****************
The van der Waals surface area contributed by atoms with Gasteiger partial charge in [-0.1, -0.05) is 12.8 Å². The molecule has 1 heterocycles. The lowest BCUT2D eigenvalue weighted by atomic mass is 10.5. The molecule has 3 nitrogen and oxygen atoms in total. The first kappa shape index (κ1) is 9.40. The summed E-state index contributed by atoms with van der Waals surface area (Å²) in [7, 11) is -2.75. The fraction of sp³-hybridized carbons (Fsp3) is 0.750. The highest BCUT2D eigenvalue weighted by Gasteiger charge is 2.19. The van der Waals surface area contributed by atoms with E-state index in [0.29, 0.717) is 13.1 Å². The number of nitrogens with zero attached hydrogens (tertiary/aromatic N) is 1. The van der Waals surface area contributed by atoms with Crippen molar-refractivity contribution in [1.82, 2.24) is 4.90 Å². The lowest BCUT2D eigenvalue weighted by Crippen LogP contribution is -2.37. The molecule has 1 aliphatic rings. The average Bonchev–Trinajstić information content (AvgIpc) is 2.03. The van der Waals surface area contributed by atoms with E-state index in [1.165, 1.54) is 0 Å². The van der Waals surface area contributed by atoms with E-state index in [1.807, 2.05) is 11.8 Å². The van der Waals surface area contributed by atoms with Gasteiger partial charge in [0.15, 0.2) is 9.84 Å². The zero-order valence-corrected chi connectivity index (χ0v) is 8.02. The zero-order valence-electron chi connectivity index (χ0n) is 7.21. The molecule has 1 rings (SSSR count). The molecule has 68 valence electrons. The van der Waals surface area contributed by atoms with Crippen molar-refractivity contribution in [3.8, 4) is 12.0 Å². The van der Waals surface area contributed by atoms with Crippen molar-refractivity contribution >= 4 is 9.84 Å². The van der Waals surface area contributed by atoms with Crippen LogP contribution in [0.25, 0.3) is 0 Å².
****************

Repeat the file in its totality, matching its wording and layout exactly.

The van der Waals surface area contributed by atoms with Gasteiger partial charge in [-0.1, -0.05) is 12.8 Å². The molecule has 1 heterocycles. The lowest BCUT2D eigenvalue weighted by atomic mass is 10.5. The molecule has 3 nitrogen and oxygen atoms in total. The first kappa shape index (κ1) is 9.40. The summed E-state index contributed by atoms with van der Waals surface area (Å²) in [7, 11) is -2.75. The fraction of sp³-hybridized carbons (Fsp3) is 0.750. The highest BCUT2D eigenvalue weighted by Gasteiger charge is 2.19. The van der Waals surface area contributed by atoms with E-state index in [0.29, 0.717) is 13.1 Å². The number of nitrogens with zero attached hydrogens (tertiary/aromatic N) is 1. The van der Waals surface area contributed by atoms with Crippen molar-refractivity contribution in [1.82, 2.24) is 4.90 Å². The lowest BCUT2D eigenvalue weighted by Crippen LogP contribution is -2.37. The molecule has 1 aliphatic rings. The average Bonchev–Trinajstić information content (AvgIpc) is 2.03. The van der Waals surface area contributed by atoms with E-state index in [1.165, 1.54) is 0 Å². The van der Waals surface area contributed by atoms with E-state index in [1.807, 2.05) is 11.8 Å². The van der Waals surface area contributed by atoms with Gasteiger partial charge in [0.15, 0.2) is 9.84 Å². The zero-order valence-corrected chi connectivity index (χ0v) is 8.02. The zero-order valence-electron chi connectivity index (χ0n) is 7.21. The molecule has 1 rings (SSSR count). The molecule has 68 valence electrons. The van der Waals surface area contributed by atoms with Crippen molar-refractivity contribution in [3.8, 4) is 12.0 Å². The van der Waals surface area contributed by atoms with Crippen molar-refractivity contribution >= 4 is 9.84 Å². The van der Waals surface area contributed by atoms with Crippen LogP contribution in [0.25, 0.3) is 0 Å².